A sukkah custom developed by the kabbalists, or Jewish mystics, was to invite seven biblical ancestors, or “faithful shepherds” as sukkah guests. The traditional invitees are Abraham, Isaac, Jacob, Joseph, Moses, Aaron, and David; each night a different one of these seven guests, called the ushpizin, is considered the most honored guest. In mysticism, each of the figures mentioned represent one of the sefirot [emanations], an aspect of the Divinity. This practice reflects the mystical notion of the Sukkah as symbolic of the Divine, and the Jew dwelling with and within the Divine.
Today some liberal Jews also invite either the wives of these shepherds, or seven other worthy Jewish women. One old kabbalistic tradition, for example, invites the biblical figures Sara, Miriam, Deborah, Hannah, Abigail, Huldah, and Esther. Some communities prepare a specially decorated chair for the main guest of each evening. It is also traditional to invite living human guests to share the joy of eating in the sukkah.
The Four Species: , , Myrtle and Willow
Another Sukkot commandment, the waving of the Four Species, while primarily a synagogue tradition, may also be done at home if a person is unable to go to the synagogue. The lulav (palm branches), hadasim (myrtle), and aravot (willow), are inserted in a woven holder and held together with the etrog or citron to wave the four species, accompanied by the blessing al netilat lulav, “on the taking of the lulav.” The actual waving—first to the east, then south, west, north, up, and down—usually takes place at the morning service before Hallel, or “Psalms of Praise,” on all seven days of Sukkot (except for Shabbat); if not, it can be completed any time during daylight hours. Although most commonly the lulav and etrog are purchased through a local school or synagogue, in urban Orthodox neighborhoods in the United States or in Israel, markets are open before Sukkot where people can examine the four species before buying.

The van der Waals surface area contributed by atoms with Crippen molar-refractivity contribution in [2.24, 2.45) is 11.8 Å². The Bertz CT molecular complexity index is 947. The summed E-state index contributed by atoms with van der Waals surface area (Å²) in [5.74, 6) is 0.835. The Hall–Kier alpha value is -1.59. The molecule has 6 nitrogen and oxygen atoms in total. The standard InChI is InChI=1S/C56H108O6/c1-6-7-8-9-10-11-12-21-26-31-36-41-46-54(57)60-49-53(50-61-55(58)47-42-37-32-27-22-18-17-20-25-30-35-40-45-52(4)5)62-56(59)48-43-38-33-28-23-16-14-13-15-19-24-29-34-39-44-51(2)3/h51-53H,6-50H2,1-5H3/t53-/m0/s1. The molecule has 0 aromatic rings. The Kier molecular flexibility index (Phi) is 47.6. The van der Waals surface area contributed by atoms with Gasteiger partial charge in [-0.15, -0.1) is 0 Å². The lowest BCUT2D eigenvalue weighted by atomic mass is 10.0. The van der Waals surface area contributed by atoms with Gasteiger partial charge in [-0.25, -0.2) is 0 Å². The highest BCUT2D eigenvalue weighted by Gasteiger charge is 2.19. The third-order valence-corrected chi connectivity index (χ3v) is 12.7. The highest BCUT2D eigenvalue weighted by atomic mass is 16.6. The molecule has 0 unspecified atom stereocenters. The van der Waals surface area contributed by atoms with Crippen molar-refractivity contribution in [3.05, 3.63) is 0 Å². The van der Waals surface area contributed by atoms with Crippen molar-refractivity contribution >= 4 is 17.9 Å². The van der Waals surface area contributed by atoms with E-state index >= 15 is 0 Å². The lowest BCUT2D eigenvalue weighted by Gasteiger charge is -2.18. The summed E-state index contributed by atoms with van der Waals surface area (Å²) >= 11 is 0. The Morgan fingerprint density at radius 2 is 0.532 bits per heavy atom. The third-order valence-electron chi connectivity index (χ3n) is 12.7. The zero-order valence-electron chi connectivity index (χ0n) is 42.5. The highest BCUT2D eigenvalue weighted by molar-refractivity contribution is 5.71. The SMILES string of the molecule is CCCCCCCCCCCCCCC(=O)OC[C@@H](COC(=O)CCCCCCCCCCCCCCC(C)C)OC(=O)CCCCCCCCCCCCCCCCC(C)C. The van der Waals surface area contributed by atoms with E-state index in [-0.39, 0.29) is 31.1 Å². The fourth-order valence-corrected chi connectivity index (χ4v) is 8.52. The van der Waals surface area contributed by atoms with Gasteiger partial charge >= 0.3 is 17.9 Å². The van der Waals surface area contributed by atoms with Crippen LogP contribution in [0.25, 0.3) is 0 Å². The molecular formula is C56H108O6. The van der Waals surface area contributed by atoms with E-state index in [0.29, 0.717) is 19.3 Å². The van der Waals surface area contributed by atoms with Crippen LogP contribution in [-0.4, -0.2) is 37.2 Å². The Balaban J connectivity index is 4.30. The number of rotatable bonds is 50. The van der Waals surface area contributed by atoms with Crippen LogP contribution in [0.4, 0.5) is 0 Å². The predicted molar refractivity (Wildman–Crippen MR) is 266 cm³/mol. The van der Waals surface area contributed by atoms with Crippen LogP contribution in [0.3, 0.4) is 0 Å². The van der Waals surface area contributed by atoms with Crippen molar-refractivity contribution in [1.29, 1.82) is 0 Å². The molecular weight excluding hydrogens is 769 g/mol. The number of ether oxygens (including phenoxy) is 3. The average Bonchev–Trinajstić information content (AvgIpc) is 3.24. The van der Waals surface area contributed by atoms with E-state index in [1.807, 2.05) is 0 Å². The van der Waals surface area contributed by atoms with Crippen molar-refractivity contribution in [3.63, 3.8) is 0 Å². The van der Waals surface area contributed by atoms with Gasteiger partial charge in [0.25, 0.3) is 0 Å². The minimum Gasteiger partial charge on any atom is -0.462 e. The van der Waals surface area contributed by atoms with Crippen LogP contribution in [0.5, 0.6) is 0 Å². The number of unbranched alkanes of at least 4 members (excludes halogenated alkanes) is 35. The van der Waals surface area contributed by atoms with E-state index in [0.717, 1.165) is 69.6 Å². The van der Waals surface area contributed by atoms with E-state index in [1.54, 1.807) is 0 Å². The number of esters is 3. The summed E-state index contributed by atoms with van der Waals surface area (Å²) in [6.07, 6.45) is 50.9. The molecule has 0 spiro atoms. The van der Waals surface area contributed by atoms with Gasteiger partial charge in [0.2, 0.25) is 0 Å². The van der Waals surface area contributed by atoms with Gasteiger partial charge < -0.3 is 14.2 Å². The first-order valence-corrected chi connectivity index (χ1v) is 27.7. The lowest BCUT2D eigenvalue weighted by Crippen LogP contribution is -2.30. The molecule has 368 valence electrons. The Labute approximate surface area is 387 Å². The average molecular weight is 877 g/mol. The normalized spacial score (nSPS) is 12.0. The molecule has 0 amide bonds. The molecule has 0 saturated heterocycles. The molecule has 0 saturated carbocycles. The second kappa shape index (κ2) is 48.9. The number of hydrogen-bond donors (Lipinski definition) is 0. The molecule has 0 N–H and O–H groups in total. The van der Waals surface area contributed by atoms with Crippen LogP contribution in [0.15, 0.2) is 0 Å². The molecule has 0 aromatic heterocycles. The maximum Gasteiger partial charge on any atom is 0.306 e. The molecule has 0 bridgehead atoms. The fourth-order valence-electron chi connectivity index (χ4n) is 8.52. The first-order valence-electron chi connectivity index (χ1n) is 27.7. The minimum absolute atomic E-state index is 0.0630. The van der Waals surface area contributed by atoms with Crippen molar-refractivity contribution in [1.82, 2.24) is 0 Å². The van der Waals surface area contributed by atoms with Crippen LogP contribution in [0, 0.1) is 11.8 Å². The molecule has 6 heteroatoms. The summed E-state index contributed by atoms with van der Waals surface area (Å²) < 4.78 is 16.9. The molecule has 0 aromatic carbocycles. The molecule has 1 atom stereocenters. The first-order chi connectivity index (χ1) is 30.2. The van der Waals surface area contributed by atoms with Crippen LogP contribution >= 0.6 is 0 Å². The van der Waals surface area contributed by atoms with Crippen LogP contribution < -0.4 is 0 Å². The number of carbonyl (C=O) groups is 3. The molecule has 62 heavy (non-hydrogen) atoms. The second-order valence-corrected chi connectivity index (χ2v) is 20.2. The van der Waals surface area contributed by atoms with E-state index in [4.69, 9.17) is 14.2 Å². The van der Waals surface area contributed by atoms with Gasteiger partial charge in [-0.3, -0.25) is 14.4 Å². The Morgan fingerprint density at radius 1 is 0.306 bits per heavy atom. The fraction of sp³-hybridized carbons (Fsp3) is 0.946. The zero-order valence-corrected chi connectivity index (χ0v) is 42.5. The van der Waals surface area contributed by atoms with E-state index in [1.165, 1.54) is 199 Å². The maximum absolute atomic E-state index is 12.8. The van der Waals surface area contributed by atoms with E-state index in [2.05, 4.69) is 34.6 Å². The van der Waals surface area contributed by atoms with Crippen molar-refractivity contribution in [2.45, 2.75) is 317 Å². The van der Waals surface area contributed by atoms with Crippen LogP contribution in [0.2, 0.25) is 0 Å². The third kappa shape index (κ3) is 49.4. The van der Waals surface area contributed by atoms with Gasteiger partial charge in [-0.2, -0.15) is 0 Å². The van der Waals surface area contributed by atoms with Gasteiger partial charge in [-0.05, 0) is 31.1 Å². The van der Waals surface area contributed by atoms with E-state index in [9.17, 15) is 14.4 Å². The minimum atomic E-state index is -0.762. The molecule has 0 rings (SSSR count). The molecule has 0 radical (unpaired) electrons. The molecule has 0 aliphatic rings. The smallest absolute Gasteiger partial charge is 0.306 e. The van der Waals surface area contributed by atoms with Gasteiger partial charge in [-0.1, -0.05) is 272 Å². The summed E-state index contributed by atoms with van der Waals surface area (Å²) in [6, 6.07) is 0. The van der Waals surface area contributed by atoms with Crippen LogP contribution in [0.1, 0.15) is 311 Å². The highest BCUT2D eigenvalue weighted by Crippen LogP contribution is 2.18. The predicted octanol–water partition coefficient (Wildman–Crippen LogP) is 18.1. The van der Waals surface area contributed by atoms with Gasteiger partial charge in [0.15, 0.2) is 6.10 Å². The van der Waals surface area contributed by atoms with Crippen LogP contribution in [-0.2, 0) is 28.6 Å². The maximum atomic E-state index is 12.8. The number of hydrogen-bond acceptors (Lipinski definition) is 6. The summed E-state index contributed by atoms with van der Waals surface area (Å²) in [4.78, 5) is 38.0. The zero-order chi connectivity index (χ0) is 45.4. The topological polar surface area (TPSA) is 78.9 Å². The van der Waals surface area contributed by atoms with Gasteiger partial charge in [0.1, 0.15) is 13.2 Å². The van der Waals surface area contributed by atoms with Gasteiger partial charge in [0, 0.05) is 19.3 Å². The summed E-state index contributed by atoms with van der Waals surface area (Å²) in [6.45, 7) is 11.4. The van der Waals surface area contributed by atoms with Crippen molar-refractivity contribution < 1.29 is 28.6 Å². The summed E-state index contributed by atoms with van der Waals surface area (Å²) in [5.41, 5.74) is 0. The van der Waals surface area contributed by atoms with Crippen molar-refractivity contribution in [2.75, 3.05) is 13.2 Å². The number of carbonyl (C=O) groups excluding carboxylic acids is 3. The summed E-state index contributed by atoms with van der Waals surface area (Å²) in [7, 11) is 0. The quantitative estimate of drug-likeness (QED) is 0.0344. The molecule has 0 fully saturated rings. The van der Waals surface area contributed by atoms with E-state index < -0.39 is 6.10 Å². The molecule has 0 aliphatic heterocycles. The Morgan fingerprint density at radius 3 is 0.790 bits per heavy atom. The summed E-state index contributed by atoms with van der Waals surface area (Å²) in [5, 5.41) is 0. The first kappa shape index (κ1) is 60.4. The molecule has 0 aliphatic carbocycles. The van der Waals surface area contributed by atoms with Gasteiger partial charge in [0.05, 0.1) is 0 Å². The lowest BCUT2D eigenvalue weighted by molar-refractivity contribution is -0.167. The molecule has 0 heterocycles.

© 2002 70 Faces Media
Pronounced: ETT-rahg, Origin: Hebrew, a citron, or large yellow citrus fruit that is one of four species (the others are willow, myrtle and palm) shaken together as a ritual during the holiday of Sukkot.
Pronounced: LOO-lahv (oo as in boo), Origin: Hebrew, a bundle of branches representing three species — willow, myrtle and palm — which are shaken together with the etrog on Sukkot.
Pronounced: seh-FAR-dik, Origin: Hebrew, describing Jews descending from the Jews of Spain.
Pronounced: SOO-kah (oo as in book) or sue-KAH, Origin: Hebrew, the temporary hut built during the Harvest holiday of Sukkot.
Pronounced: sue-KOTE, or SOOH-kuss (oo as in book), Origin: Hebrew, a harvest festival in which Jews eat inside temporary huts, falls in the Jewish month of Tishrei, which usually coincides with September or October.
Pronunced: TORE-uh, Origin: Hebrew, the Five Books of Moses.